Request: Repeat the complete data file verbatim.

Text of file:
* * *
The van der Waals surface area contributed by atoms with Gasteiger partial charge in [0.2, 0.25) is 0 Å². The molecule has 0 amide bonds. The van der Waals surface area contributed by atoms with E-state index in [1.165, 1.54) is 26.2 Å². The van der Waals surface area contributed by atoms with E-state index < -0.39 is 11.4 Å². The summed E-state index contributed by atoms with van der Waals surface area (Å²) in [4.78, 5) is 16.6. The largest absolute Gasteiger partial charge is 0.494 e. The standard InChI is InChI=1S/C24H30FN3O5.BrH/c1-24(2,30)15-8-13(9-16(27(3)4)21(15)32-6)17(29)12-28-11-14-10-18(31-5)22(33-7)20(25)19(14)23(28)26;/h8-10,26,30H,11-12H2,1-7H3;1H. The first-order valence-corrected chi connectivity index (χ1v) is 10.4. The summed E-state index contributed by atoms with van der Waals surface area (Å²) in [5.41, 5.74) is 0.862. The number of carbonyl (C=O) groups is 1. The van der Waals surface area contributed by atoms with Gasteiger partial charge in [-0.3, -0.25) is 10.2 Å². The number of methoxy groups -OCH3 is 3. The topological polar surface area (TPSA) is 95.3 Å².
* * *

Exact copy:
The van der Waals surface area contributed by atoms with Gasteiger partial charge in [0.2, 0.25) is 0 Å². The molecule has 0 amide bonds. The van der Waals surface area contributed by atoms with E-state index in [1.165, 1.54) is 26.2 Å². The van der Waals surface area contributed by atoms with E-state index < -0.39 is 11.4 Å². The summed E-state index contributed by atoms with van der Waals surface area (Å²) in [4.78, 5) is 16.6. The largest absolute Gasteiger partial charge is 0.494 e. The standard InChI is InChI=1S/C24H30FN3O5.BrH/c1-24(2,30)15-8-13(9-16(27(3)4)21(15)32-6)17(29)12-28-11-14-10-18(31-5)22(33-7)20(25)19(14)23(28)26;/h8-10,26,30H,11-12H2,1-7H3;1H. The first-order valence-corrected chi connectivity index (χ1v) is 10.4. The summed E-state index contributed by atoms with van der Waals surface area (Å²) in [5.41, 5.74) is 0.862. The number of carbonyl (C=O) groups is 1. The van der Waals surface area contributed by atoms with Gasteiger partial charge in [-0.3, -0.25) is 10.2 Å². The number of methoxy groups -OCH3 is 3. The topological polar surface area (TPSA) is 95.3 Å².